The hideaway of Sen. Ted Kennedy (D-MA) is one of the most-opulent on Capitol Hill. And it's known for its stellar view of the National Mall. One day three years ago, I walked past Kennedy's office several times. A security detail waited outside. Members of the Senate wait staff ushered in trays of piping hot lunches and iced tea from a mobile cart parked in the hall. A little later I walked by as then-newly-elected House Majority Leader John Boehner (R-OH) emerged and bid goodbye to Kennedy after a lunch appointment. The two traded barbs in the corridor for a moment.
Just days before in front of a packed press conference, Boehner berated Kennedy's proposal to reform immigration. But here they were, enjoying each other's company over a meal. Two Catholics who worked together as powerful committee chairmen a few years before to pass the No Child Left Behind law. Kennedy even flew to Ohio to be on hand as President Bush signed the plan into law in the Republican leader's Congressional district.
There are plenty of backdoors in the House, too.
Last June, then-presidential candidate Barack Obama dispatched two members of his vice presidential search team to talk with Democratic Congressional leaders. Current Attorney General Eric Holder and former Fannie Mae CEO Jim Johnson visited with Senate Majority Leader Harry Reid (D-NV) before heading to the House to talk with Majority Leader Steny Hoyer (D-MD) and Speaker Nancy Pelosi (D-CA).
Many of us in the press wanted to chat with the VP vetting team about the selection process. But we took special interest in Johnson. There was word that he received special loans from former Countrywide CEO Angelo Mozilo.
The front door to Hoyer's office is clearly marked and located off a major Capitol artery. But there's a backdoor, too. It's a non-descript door near an elegant, spiral staircase that's reminiscent of "Gone With the Wind." Ascend those steps and you're near the front entrance to the Speaker's office.
Reporters tracking Holder and Johnson watched them go in the main door of Hoyer's office suite but failed to capture any video. The only Congressional leader they still needed to drop in on was Pelosi. So I gambled they would leave through Hoyer's backdoor and climb the staircase to see Pelosi.
I stood by the backdoor of Hoyer's office with a wireless microphone and stationed a cameraman at the top of the steps. Sure enough, Holder and Johnson emerged and zipped up the staircase to meet the Speaker. Neither said very much. Certainly not Johnson as I quizzed him on the stairs about Countrywide. But we nabbed the video we needed and at least culled the requisite "no comment.".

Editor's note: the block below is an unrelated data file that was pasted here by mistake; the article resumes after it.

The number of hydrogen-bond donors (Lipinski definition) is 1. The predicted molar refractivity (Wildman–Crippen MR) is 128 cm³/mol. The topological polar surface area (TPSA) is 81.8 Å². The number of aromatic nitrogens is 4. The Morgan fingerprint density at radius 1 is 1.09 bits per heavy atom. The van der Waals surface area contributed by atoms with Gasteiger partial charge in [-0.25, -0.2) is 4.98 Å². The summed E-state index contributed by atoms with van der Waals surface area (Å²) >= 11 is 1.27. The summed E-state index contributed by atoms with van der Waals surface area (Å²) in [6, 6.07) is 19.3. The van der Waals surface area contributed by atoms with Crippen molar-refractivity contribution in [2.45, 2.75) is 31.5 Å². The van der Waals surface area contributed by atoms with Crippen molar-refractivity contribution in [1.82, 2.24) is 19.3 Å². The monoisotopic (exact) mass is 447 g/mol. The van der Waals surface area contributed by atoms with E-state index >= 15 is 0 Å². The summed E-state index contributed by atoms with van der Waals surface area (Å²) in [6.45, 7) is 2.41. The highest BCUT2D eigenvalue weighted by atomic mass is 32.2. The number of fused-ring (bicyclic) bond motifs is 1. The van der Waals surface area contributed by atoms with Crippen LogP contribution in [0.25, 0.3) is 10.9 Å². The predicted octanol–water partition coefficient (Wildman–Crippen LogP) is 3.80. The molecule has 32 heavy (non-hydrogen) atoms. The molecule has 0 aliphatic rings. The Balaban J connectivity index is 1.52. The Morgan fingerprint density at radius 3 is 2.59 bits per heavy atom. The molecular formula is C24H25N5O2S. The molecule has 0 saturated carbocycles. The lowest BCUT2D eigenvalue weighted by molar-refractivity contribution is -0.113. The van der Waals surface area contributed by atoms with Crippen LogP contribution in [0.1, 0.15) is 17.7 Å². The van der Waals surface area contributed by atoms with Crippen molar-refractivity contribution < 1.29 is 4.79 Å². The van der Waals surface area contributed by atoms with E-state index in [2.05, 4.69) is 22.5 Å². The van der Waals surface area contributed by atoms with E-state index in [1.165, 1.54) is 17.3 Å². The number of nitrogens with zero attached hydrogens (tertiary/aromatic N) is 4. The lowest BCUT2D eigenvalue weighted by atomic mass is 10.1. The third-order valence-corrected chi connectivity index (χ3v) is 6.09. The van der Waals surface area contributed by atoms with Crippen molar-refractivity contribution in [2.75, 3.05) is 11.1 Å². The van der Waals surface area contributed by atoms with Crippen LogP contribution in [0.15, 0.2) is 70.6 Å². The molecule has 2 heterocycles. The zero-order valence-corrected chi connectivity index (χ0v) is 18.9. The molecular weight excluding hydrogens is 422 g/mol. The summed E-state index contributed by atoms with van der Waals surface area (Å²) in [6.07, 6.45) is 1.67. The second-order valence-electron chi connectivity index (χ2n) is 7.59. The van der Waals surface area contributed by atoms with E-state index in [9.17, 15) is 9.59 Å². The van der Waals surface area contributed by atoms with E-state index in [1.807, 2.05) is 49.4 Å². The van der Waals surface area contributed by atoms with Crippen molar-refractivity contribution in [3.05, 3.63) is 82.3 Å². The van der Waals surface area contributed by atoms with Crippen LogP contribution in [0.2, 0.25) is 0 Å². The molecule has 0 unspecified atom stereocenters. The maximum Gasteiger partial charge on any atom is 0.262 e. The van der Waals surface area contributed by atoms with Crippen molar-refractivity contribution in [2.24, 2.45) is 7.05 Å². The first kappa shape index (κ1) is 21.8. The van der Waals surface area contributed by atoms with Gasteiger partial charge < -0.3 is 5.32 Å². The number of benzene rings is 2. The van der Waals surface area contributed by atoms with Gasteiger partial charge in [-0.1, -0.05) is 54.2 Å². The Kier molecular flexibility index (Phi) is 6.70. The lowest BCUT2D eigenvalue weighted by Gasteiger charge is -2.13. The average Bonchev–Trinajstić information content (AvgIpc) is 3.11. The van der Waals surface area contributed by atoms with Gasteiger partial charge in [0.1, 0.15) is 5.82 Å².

Front doors can serve as backdoors, too.
Earlier this spring, a group of Puerto Rican nationalists caused a ruckus in the House chamber and were removed by U.S. Capitol Police officers. Photographers are prohibited from shooting video on the third floor of the Capitol. So we arranged to open the doors of the House Radio-TV Gallery and shot into the hall as police escorted the prisoners to the elevator. The police complained mildly. But we were shooting video on our turf. The door just opened into the hall. In other words, if you can't shoot video from the room that's expressly reserved for electronic media in the Capitol, where can you shoot?
One of my favorite backdoors in the Capitol is not a physical threshold. But a virtual one.
In July 2005, Rep. Steven LaTourette (R-OH) proved to be one of the decisive votes to help the GOP lug the controversial Central American Free Trade Agreement (CAFTA) across the finish line. LaTourette is one of the most pro-labor Republicans in the House and initially opposed the treaty. But the night of the vote, LaTourette reconsidered and voted in favor.
Several hours before the vote, LaTourette told me privately he was wrestling with his vote but declined to be interviewed.
"Maybe later," the Ohio Republican told me.
Sure enough, the House okayed CAFTA by a razor-thin margin. And every reporter in the building wanted to chat with LaTourette. But the Congressman remained on the House floor, a sanctum for lawmakers wishing to avoid the press.
Finally, then-Commerce Secretary Carlos Gutierrez and former U.S. Trade Representative Rob Portman flooded the Speaker's Lobby to revel in their success to reporters. I joined the scrum. And that's when one of the House chamber doorkeepers whispered in my ear.
"LaTourette says he'll speak to you. But he only wants to talk with you. Nobody else," the doorkeeper said. "Just act like you're listening to Gutierrez and keep your eye on me. We'll bring him out a side door and you can talk to him."
So, I leaned into to half-listen to Gutierrez, not really paying attention, awaiting the signal from the doorkeeper. Periodically, I'd glance up and the doorkeeper would signal no, like a pitcher shaking off his catcher. Finally he nodded and I discreetly withdrew from the scrum. I met LaTourette in the ceremonial office of then-House Speaker Dennis Hastert (R-IL). I was the only reporter LaTourette talked to that night.
On that particular night, a very obvious door in the Speaker's suite morphed into the backdoor that led me past the encrypted algorithms guarding that vote. But none of my reporting colleagues sufficiently "hacked in" to score a few minutes with LaTourette.
Once I interviewed LaTourette, that passage ceased to be a backdoor. And it returned to its normal state as just another passageway to the Speaker's Office.
- Chad Pergram covers Congress for FOX News. He's won an Edward R. Murrow Award and the Joan Barone Award for his reporting on Capitol Hill. The Speaker's Lobby is a long, ornate hallway behind the House chamber where reporters, aides and lawmakers gather during votes.